1. Limited time only! Sign up for a free 30min personal tutor trial with Chegg Tutors
    Dismiss Notice
Dismiss Notice
Join Physics Forums Today!
The friendliest, high quality science and math community on the planet! Everyone who loves science is here!

Problem (possibly) involving Springs, Free Fall and Air Resistance

  1. Sep 3, 2009 #1
    1. The problem statement, all variables and given/known data
    A mass m is dropped from a height H onto a hard, flat surface. When it collides with the surface, it rebounds with the same speed it had before the collision. However, there is a constant force of air resistance f acting on the mass as it undergoes this motion. Answer the following in terms of f, m, H, and g.

    a) How fast is the mass moving just before it hits for the first time?
    b) How high does the mass go after the first collision?
    c) After how many bounces, the ball comes to rest on the surface. While its overall displacement was -H, it traveled a considerably larger distance. Determine the total distance traveled by the ball.


    2. Relevant equations
    F=-kx
    PEsp=1/2kx^2
    KEi+PEi-f(friction)=KEf+PEf+PEsp


    3. The attempt at a solution
    Should I look at this problem as if the ground were a spring? If so, how do I determine k and x for the equation? It doesn't necessarily travel any distance (for the x variable)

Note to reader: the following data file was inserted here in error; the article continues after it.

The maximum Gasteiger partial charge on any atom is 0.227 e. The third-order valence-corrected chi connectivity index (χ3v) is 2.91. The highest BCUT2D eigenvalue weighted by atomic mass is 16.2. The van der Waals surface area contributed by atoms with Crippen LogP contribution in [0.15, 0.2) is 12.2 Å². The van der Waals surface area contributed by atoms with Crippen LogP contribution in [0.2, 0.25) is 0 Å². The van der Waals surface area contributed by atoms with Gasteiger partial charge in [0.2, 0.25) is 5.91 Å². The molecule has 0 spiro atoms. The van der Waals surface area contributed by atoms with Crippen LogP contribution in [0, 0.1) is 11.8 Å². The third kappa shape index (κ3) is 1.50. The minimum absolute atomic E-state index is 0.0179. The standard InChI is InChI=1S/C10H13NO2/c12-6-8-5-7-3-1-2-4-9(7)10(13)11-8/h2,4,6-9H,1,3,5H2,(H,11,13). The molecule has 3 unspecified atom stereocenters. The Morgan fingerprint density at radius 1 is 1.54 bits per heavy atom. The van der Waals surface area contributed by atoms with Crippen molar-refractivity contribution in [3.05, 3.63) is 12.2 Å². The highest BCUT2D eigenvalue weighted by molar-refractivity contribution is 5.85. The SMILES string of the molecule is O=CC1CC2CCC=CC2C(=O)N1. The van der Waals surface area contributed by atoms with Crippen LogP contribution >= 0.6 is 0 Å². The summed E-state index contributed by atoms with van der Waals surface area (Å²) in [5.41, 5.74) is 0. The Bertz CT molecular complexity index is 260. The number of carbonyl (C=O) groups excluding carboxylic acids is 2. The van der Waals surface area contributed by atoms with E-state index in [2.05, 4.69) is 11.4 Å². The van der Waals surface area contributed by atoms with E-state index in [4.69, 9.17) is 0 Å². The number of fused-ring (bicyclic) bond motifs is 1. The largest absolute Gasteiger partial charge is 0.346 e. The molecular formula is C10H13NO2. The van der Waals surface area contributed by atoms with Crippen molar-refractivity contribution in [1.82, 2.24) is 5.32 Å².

a) Would I simply use PEi=KEf? Should I assume that the mass starts from rest? Or should I put in PEi+KEi=KEf.

    b)If I were to assume that it was a spring, how would I translate k and x into other variables to fit with the specifications of the equation (using f, m, H and g) If not, I have no idea where to even begin. Would I simply use the previously found final velocity from a and use that as my new initial, then calculate friction and find the distance?

    c) Would I use the final velocity before hitting the ground of the second bounce to calculate the initial velocity for the third bounce, and so on? I have no idea where to even begin to solve this part of the problem. Any hints or suggestions would be greatly appreciated.
     
  2. jcsd
  3. Sep 3, 2009 #2

    rl.bhat

    User Avatar
    Homework Helper

    When mass is moving down, the net acceleration is (g - f/m), where f is the air resistance which opposes the free fall.
    While coming down, the net retardation is ( g + f/m)
     
Know someone interested in this topic? Share this thread via Reddit, Google+, Twitter, or Facebook




Similar Discussions: Problem (possibly) involving Springs, Free Fall and Air Resistance
Loading...